By the way, Guy, love the avatar. Agent Smith is so cool.
     
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  19. Guy

    Guy Inkling

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    Yeah, once I get started, I usually get some kind of momentum going. Sticking with Phil's example, I experience the same thing with exercise.

    Then I get going with my writing and I run into the problem of making myself stop because I have to go to bed so I can get up in the morning for my day job.
     
  20. My challenge is similar to some of the other posts here. Procrastination. And lack of motivation. The only one it would impact if I never wrote a word would be myself. Writing then becomes a form of entertainment, and let's face it, there are many, many other forms of entertainment that are easier to find, less involved, and require little to no effort.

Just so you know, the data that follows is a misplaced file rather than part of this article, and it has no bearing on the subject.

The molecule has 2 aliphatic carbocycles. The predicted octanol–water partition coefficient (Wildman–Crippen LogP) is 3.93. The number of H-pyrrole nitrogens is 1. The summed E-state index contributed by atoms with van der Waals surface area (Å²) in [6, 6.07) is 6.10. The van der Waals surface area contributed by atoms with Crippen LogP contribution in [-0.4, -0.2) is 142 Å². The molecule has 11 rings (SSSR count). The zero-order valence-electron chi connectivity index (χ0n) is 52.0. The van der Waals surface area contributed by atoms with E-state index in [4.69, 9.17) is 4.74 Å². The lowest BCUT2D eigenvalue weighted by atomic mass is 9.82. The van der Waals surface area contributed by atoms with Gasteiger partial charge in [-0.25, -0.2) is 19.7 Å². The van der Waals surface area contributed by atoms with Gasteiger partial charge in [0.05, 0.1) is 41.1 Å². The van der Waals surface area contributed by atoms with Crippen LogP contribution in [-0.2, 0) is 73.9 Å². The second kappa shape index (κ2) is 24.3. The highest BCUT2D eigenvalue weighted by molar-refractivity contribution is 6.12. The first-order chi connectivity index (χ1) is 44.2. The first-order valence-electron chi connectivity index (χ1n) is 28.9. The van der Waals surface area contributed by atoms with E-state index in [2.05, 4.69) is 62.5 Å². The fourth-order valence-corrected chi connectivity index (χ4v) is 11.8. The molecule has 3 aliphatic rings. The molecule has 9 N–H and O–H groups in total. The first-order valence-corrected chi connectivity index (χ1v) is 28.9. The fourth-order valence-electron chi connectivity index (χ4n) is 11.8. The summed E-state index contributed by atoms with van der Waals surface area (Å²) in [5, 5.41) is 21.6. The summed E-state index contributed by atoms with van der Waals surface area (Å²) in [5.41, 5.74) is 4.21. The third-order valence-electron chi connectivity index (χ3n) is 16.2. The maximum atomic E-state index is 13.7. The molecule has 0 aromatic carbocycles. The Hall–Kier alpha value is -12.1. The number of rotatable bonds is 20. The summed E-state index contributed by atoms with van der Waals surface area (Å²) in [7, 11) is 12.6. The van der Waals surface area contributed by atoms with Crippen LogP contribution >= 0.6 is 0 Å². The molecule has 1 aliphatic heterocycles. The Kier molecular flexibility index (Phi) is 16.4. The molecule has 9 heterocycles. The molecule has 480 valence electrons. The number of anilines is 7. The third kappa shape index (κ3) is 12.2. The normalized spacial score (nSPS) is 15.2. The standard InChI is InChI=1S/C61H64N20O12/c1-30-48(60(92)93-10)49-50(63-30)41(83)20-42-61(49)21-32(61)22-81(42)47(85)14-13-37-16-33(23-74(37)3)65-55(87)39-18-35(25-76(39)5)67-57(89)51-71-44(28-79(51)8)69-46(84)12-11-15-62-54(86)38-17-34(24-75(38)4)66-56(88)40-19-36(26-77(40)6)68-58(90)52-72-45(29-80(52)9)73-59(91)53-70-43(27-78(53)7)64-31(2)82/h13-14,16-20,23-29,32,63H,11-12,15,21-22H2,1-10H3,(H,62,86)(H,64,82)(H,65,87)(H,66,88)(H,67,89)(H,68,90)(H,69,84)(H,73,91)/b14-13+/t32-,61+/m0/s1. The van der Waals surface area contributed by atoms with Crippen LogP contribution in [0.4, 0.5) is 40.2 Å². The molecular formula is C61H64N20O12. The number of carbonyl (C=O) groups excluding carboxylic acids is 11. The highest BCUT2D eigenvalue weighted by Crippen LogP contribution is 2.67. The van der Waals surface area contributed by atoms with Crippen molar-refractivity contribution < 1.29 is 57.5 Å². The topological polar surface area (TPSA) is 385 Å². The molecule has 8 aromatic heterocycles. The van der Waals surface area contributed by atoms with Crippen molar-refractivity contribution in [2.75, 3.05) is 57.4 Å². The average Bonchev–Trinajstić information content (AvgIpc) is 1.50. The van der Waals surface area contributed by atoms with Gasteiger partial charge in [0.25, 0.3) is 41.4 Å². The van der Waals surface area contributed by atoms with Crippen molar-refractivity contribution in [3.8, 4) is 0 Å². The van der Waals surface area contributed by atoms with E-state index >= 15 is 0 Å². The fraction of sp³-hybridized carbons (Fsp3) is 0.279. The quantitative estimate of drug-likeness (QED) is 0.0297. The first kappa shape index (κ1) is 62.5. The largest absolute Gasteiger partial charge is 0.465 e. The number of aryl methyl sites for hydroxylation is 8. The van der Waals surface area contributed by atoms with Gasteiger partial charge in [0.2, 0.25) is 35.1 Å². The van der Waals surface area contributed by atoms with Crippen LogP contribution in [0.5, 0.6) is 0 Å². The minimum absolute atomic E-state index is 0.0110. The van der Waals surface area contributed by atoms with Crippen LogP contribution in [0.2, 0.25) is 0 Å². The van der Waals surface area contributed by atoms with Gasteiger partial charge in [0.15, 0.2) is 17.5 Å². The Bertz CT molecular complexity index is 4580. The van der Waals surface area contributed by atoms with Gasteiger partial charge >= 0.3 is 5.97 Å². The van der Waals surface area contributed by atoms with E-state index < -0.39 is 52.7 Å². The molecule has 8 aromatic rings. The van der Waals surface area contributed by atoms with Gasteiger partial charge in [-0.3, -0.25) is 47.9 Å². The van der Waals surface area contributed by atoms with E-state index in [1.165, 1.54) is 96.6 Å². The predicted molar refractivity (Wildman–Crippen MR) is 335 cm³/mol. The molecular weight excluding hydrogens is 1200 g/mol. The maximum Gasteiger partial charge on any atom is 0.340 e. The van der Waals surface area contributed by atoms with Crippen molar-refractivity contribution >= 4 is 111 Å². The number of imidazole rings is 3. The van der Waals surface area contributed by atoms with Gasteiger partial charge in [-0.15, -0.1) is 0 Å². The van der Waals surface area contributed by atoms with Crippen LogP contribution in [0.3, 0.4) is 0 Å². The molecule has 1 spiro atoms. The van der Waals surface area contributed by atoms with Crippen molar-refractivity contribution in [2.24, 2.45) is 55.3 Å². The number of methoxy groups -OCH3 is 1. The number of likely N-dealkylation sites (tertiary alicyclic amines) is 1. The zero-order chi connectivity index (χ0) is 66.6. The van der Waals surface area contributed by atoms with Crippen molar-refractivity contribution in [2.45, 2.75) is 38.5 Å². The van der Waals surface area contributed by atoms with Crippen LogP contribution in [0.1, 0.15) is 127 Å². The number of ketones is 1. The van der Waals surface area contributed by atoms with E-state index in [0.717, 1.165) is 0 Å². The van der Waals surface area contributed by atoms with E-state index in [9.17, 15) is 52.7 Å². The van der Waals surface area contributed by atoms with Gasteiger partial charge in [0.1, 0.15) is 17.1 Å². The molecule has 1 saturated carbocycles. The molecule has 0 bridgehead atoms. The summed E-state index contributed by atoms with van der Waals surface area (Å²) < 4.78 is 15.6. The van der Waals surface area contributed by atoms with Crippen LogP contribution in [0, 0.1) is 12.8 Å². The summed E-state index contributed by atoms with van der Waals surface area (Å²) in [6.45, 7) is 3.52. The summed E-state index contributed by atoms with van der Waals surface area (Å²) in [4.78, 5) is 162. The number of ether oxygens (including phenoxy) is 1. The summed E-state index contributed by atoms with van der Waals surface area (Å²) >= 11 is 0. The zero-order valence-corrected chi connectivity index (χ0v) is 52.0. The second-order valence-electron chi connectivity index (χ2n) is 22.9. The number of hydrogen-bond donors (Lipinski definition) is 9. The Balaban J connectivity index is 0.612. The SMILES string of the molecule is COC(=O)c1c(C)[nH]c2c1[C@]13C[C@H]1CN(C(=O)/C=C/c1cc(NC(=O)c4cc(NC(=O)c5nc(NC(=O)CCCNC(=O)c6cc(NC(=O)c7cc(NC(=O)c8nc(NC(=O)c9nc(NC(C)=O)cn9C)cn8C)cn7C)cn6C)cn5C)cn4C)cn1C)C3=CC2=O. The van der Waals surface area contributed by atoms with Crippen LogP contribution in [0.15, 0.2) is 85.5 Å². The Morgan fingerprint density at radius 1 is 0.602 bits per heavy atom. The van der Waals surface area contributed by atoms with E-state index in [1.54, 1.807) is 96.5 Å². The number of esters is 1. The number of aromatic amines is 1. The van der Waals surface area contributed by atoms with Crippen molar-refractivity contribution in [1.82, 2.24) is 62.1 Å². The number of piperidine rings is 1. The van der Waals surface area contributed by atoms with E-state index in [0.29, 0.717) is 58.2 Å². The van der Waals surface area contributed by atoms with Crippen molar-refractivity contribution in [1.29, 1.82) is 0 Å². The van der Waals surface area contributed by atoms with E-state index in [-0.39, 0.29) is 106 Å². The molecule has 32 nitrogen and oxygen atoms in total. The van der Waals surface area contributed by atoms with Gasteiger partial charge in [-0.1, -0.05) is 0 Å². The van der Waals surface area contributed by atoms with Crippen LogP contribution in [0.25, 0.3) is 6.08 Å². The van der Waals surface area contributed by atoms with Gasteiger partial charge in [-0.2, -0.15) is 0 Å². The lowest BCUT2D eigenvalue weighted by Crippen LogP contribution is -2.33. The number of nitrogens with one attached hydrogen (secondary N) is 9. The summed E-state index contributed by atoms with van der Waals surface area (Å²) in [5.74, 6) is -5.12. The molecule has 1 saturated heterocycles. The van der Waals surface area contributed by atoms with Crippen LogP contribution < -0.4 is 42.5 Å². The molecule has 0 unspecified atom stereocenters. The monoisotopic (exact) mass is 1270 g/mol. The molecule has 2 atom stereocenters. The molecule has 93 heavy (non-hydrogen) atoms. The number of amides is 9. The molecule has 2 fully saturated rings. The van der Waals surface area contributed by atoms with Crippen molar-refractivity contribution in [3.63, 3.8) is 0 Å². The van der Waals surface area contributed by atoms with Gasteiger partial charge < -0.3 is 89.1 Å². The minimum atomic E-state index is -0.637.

I fight this by realizing that I grew up reading amazing stories, and some of the fictional characters I met in novels and comic books were my best friends at the time. They taught me a great deal and kept me acceptably sane. Now I have a chance to possibly create something that could do that, be that for someone else. That debt is now my motivation. I owe it to that one person that might make it another day because of the stories I can write.